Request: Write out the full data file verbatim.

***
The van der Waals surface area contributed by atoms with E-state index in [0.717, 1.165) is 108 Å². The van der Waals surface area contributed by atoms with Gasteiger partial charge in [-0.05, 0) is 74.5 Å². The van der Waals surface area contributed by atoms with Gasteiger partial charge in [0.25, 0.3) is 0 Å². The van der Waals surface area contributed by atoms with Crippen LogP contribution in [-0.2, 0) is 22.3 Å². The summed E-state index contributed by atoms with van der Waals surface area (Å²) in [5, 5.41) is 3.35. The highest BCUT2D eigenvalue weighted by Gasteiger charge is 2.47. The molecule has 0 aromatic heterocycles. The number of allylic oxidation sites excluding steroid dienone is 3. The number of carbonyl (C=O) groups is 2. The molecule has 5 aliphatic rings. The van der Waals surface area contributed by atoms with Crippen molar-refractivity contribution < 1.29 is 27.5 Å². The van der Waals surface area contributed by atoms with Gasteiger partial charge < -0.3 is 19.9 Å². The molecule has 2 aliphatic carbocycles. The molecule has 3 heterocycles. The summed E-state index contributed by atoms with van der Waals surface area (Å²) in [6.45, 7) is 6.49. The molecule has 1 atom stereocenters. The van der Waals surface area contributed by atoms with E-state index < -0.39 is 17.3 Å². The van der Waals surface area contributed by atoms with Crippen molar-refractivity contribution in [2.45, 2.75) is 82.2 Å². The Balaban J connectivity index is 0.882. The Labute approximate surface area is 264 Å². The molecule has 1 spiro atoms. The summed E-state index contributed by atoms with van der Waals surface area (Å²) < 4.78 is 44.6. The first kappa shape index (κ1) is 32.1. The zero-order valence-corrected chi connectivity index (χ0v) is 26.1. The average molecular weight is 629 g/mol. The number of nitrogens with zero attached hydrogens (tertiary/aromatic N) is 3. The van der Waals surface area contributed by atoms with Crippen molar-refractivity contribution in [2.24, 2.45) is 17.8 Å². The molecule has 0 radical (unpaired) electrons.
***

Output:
The van der Waals surface area contributed by atoms with E-state index in [0.717, 1.165) is 108 Å². The van der Waals surface area contributed by atoms with Gasteiger partial charge in [-0.05, 0) is 74.5 Å². The van der Waals surface area contributed by atoms with Gasteiger partial charge in [0.25, 0.3) is 0 Å². The van der Waals surface area contributed by atoms with Crippen LogP contribution in [-0.2, 0) is 22.3 Å². The summed E-state index contributed by atoms with van der Waals surface area (Å²) in [5, 5.41) is 3.35. The highest BCUT2D eigenvalue weighted by Gasteiger charge is 2.47. The molecule has 0 aromatic heterocycles. The number of allylic oxidation sites excluding steroid dienone is 3. The number of carbonyl (C=O) groups is 2. The molecule has 5 aliphatic rings. The van der Waals surface area contributed by atoms with Crippen molar-refractivity contribution < 1.29 is 27.5 Å². The van der Waals surface area contributed by atoms with Gasteiger partial charge < -0.3 is 19.9 Å². The molecule has 2 aliphatic carbocycles. The molecule has 3 heterocycles. The summed E-state index contributed by atoms with van der Waals surface area (Å²) in [6.45, 7) is 6.49. The molecule has 1 atom stereocenters. The van der Waals surface area contributed by atoms with E-state index < -0.39 is 17.3 Å². The van der Waals surface area contributed by atoms with Crippen molar-refractivity contribution in [2.45, 2.75) is 82.2 Å². The Balaban J connectivity index is 0.882. The Labute approximate surface area is 264 Å². The molecule has 1 spiro atoms. The summed E-state index contributed by atoms with van der Waals surface area (Å²) < 4.78 is 44.6. The first kappa shape index (κ1) is 32.1. The zero-order valence-corrected chi connectivity index (χ0v) is 26.1. The average molecular weight is 629 g/mol. The number of nitrogens with zero attached hydrogens (tertiary/aromatic N) is 3. The van der Waals surface area contributed by atoms with Crippen molar-refractivity contribution in [2.24, 2.45) is 17.8 Å². The molecule has 0 radical (unpaired) electrons.